While there's no surefire key to success, a good method for artists looking to cultivate a strong relationship with potential fans is what I like to call the here's-some-free-shit approach.
Allow me to explain: an artist makes new, quality content available for free from his site, and encourages listeners to root around in his catalog. Only then, after these casual observers have become full-fledged fans content in the knowledge that the artist truly has a product of interest, does our hero offer for-pay material.
Recently, John Anealio, one of my favorite purveyors of geeky guitar rock, has taken the plunge into phase 2 of this model. His venture into the world of the full album release is dubbed Sci Fi Songs after the music blog at which John does the bulk of his nerdy songwriting.
The album collects 11 of John's most popular and most polished tracks into one shiny, affordable package. Moreover, it does so in such a way as to highlight Anealio's folksy, rootsy style while summarily affording a satisfying arc relating a series of fairly disparate works.
The disc opens with "The Return of Titus Quinn," a brief alternate-tuned acoustic instrumental that centers on the protagonist from Kay Kenyon's Bright of the Sky. As this represents John's first serious attempt at the solo acoustic instrumental, it's an excellent jumping-off point and a charmingly atmospheric track to boot.
From there he gets all poppy and waxes poetic about the trials of robot hunter Rick Deckard in the Philip K. Dick inspired, "Rachel Rosen," easily my favorite tune from the collection, before kicking the vocal harmonies up another notch with "Leodora," based on Frost's Shadowbridge.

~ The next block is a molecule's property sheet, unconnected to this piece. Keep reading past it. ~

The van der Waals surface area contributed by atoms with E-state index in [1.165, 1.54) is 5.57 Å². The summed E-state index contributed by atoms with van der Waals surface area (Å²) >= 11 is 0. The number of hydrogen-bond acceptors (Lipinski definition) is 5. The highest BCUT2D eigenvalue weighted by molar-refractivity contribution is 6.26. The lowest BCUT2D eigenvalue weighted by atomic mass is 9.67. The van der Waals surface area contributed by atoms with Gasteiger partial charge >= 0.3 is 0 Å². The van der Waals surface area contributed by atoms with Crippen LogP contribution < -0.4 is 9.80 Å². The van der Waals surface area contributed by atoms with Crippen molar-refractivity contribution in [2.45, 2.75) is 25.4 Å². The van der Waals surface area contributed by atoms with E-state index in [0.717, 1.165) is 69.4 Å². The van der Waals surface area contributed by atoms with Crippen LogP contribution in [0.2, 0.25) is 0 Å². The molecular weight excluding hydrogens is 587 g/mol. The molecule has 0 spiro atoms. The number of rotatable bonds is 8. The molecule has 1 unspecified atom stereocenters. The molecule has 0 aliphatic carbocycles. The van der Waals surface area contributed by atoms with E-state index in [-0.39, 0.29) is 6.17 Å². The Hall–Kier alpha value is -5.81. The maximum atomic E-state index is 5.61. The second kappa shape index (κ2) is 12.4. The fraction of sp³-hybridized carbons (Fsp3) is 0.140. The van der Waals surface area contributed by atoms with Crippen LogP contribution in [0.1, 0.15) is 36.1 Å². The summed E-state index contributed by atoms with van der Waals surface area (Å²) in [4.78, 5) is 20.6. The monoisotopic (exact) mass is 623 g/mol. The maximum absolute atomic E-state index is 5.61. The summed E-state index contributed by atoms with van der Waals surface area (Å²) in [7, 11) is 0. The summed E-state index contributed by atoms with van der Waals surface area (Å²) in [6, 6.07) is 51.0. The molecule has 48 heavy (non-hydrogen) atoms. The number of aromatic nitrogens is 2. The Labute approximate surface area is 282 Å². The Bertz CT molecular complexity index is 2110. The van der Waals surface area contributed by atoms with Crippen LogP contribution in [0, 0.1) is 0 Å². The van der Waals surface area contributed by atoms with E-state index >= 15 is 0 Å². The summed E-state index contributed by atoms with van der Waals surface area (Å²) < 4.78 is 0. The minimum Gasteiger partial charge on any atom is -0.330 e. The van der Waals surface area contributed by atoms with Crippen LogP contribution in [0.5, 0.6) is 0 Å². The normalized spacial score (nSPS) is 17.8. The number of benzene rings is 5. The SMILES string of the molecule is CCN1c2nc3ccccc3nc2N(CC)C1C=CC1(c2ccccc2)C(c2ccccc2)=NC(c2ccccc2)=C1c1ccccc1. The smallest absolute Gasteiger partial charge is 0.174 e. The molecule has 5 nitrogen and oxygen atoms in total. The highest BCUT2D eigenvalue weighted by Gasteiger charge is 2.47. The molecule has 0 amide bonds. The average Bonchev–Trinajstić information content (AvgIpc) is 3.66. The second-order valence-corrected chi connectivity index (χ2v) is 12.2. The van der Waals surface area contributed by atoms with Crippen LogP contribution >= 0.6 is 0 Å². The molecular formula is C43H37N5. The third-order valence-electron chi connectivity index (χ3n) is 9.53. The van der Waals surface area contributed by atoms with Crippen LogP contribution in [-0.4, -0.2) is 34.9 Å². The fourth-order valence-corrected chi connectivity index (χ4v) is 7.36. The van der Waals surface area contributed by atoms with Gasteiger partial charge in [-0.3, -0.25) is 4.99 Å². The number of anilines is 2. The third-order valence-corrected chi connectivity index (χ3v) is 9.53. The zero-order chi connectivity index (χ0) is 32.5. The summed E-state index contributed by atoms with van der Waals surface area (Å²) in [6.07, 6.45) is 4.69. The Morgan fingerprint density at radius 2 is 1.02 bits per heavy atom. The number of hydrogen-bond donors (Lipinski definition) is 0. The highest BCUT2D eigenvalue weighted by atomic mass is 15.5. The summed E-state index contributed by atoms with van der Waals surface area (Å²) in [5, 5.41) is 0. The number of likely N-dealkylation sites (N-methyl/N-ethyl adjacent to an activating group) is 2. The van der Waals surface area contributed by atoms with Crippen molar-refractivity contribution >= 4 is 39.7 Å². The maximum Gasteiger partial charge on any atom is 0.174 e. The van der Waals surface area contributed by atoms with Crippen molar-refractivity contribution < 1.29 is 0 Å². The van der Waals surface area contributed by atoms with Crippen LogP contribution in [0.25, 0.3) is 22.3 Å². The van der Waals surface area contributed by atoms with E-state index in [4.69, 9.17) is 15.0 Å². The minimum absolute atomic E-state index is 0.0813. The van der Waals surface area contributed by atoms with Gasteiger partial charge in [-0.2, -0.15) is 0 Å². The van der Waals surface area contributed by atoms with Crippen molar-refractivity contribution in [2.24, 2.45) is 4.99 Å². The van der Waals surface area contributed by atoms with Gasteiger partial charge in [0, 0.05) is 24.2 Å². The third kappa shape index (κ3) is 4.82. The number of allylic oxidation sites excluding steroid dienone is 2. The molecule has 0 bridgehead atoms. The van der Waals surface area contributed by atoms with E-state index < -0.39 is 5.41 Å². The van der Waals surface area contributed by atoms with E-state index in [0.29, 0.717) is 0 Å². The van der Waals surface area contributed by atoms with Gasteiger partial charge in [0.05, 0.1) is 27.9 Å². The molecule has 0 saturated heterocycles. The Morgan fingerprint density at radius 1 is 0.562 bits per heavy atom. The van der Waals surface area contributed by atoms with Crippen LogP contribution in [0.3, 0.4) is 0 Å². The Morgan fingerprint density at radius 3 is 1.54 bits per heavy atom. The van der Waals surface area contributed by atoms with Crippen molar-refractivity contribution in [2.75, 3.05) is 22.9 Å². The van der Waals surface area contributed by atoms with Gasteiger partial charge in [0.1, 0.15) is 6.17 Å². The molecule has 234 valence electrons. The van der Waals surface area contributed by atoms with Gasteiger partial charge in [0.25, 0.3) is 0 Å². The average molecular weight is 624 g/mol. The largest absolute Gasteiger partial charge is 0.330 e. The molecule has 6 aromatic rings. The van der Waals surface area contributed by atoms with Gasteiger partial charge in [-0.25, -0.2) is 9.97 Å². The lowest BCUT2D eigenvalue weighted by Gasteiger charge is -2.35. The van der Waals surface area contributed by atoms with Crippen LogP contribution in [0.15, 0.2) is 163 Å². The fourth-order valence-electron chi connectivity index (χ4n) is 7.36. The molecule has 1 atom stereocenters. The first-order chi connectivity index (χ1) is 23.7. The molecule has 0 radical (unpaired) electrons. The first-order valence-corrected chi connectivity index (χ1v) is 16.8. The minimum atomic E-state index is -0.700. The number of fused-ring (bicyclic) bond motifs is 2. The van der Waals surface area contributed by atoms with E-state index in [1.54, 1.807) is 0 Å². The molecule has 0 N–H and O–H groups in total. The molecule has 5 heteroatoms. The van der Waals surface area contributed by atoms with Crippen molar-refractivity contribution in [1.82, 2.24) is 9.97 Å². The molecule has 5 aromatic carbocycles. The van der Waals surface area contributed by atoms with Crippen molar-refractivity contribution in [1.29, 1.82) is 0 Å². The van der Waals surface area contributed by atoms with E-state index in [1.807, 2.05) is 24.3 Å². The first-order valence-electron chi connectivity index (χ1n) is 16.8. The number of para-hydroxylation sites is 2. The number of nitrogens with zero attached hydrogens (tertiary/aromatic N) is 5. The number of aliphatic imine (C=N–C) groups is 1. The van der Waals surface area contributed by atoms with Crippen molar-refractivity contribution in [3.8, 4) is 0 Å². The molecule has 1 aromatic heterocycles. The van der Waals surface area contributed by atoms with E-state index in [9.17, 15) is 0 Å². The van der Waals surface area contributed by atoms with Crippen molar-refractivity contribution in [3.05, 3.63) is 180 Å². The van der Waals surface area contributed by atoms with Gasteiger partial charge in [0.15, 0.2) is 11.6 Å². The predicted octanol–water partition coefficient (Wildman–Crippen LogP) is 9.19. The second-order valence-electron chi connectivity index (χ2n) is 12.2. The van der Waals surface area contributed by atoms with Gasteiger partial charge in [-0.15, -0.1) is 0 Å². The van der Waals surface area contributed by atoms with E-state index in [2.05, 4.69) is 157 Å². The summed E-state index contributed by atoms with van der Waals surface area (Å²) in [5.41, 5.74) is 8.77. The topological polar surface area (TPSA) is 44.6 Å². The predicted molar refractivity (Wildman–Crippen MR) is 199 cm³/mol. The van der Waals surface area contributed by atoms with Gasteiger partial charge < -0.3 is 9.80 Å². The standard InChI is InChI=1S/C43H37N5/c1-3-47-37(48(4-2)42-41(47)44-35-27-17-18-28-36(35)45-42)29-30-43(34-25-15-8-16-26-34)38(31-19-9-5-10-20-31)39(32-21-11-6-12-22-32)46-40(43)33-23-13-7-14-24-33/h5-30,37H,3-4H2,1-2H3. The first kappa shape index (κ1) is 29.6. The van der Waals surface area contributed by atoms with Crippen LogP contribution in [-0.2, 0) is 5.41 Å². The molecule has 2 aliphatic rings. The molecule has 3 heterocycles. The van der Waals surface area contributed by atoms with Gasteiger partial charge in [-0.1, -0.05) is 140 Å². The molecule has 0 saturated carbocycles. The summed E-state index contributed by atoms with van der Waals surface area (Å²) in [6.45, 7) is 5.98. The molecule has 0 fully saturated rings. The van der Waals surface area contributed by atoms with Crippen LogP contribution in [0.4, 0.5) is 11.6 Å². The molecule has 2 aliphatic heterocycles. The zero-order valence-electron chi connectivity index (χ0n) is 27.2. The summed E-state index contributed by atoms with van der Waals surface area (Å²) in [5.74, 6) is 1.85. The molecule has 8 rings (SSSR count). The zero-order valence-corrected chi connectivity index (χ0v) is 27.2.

He briefly loses me with the ever-popular "Cylon #6," which, while both centered on the crown jewel of current sci-fi nerd series and possessing a fantastic rhythmic movement, puts me off a bit with some awkward wording. Still, it's a fine lead-in to the undeniable "Summer Glau," a filk track conceived by SF Signal's John DeNardo, but skillfully retooled with an original melody by Anealio himself.
John marks the half-way point with the Anne Rice-inspired "Angels & Vampires," a joint that showcases his smooth vocals on an unforgettable chorus. Thereafter he smooths things out with the masterful musical storytelling of "Lonesome October Night" – based on Roger Zelazny's satirical swansong A Night in the Lonesome October – which is another undeniable high point.
"Sarene," alternately, is a rocked-up love song from the mind of Brandon Sanderson, and plays nicely against the somber "Merithyn's Promise," another solo acoustic track based on Requiem for the Sun. From there he changes gears again with the autobiographical (and totally relatable) "The Millennium Falcon for Christmas," as the lead-up to his closer "Grasping for the Wind," a veritable love letter to the blog of the same name and all the other sites that make the online speculative fiction scene such a strong and vibrant community.
With the obvious exception of the odd rushed syllable, there's really nothing to not to love about Sc Fi Songs (even for my particular ass). I mean, sure, I would've love to have heard some of John's heavily electronic work included or possibly a remix of one of his more popular songs, but, by and large, it’s a well-hewn collection of geek folk favorites.
It's available from CD Baby for a mere 10 bones – 8 if your just looking for a digital version – and I'd say it would go a long way in adding some additional variety to your nerdy music collection. In fact, I dig the album so much that I'm gonna give a copy away to one lucky reader!
Just head over to John's blog or the CD Baby album page and do a little digging. Then come back here and post a comment naming your favorite John Anealio original, cover or fan remix. I'll pull a winner at random next week and send him/her a shiny new copy of the disc… and maybe some Hipster, please! goodies to boot!
So go give Anealio's stuff a listen. It will surely soothe your sci-fi soul.
"I book a hotel room, I hope she gets here soon/ I've got three androids to retire."